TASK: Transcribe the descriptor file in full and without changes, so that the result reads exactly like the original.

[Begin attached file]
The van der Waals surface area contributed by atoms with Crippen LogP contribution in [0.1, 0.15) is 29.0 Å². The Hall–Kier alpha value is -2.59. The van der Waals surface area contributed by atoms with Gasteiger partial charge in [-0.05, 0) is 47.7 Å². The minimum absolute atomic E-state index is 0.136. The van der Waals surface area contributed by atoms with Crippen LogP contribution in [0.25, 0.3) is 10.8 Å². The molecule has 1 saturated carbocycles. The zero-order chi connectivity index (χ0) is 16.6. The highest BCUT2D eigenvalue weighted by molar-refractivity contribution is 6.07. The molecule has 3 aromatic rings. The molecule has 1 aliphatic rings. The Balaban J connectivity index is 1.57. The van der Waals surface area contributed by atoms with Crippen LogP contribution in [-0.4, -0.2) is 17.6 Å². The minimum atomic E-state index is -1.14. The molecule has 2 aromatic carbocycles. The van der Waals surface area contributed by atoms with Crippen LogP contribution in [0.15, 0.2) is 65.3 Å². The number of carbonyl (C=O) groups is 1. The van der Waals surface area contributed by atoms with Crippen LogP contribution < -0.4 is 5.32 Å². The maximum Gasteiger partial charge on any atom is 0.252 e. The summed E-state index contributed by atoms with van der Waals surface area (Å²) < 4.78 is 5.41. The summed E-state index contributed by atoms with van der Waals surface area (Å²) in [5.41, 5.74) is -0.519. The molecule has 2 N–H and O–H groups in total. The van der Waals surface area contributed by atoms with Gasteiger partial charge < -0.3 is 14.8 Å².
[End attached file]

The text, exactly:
The van der Waals surface area contributed by atoms with Crippen LogP contribution in [0.1, 0.15) is 29.0 Å². The Hall–Kier alpha value is -2.59. The van der Waals surface area contributed by atoms with Gasteiger partial charge in [-0.05, 0) is 47.7 Å². The minimum absolute atomic E-state index is 0.136. The van der Waals surface area contributed by atoms with Crippen LogP contribution in [0.25, 0.3) is 10.8 Å². The molecule has 1 saturated carbocycles. The zero-order chi connectivity index (χ0) is 16.6. The highest BCUT2D eigenvalue weighted by molar-refractivity contribution is 6.07. The molecule has 3 aromatic rings. The molecule has 1 aliphatic rings. The Balaban J connectivity index is 1.57. The van der Waals surface area contributed by atoms with Crippen LogP contribution in [-0.4, -0.2) is 17.6 Å². The minimum atomic E-state index is -1.14. The molecule has 2 aromatic carbocycles. The van der Waals surface area contributed by atoms with Crippen LogP contribution in [0.15, 0.2) is 65.3 Å². The number of carbonyl (C=O) groups is 1. The van der Waals surface area contributed by atoms with Crippen LogP contribution < -0.4 is 5.32 Å². The maximum Gasteiger partial charge on any atom is 0.252 e. The summed E-state index contributed by atoms with van der Waals surface area (Å²) < 4.78 is 5.41. The summed E-state index contributed by atoms with van der Waals surface area (Å²) in [5.41, 5.74) is -0.519. The molecule has 2 N–H and O–H groups in total. The van der Waals surface area contributed by atoms with Gasteiger partial charge < -0.3 is 14.8 Å².